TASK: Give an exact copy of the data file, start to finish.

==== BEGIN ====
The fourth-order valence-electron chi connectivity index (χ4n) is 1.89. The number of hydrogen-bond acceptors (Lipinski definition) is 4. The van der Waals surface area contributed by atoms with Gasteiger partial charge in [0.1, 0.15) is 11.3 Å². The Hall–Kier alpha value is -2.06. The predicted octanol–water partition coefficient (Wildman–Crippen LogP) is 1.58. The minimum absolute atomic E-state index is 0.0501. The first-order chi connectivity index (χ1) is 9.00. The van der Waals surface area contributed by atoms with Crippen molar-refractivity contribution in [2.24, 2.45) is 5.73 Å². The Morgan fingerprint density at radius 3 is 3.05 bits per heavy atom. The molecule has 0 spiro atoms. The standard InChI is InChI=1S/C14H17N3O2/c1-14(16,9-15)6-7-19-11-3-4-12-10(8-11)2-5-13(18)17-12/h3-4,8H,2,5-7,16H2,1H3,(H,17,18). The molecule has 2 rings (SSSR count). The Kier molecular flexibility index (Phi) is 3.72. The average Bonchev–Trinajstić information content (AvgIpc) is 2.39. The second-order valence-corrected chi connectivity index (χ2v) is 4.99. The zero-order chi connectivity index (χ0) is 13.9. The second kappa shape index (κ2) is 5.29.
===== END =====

The fourth-order valence-electron chi connectivity index (χ4n) is 1.89. The number of hydrogen-bond acceptors (Lipinski definition) is 4. The van der Waals surface area contributed by atoms with Gasteiger partial charge in [0.1, 0.15) is 11.3 Å². The Hall–Kier alpha value is -2.06. The predicted octanol–water partition coefficient (Wildman–Crippen LogP) is 1.58. The minimum absolute atomic E-state index is 0.0501. The first-order chi connectivity index (χ1) is 9.00. The van der Waals surface area contributed by atoms with Crippen molar-refractivity contribution in [2.24, 2.45) is 5.73 Å². The Morgan fingerprint density at radius 3 is 3.05 bits per heavy atom. The molecule has 0 spiro atoms. The standard InChI is InChI=1S/C14H17N3O2/c1-14(16,9-15)6-7-19-11-3-4-12-10(8-11)2-5-13(18)17-12/h3-4,8H,2,5-7,16H2,1H3,(H,17,18). The molecule has 2 rings (SSSR count). The Kier molecular flexibility index (Phi) is 3.72. The average Bonchev–Trinajstić information content (AvgIpc) is 2.39. The second-order valence-corrected chi connectivity index (χ2v) is 4.99. The zero-order chi connectivity index (χ0) is 13.9. The second kappa shape index (κ2) is 5.29.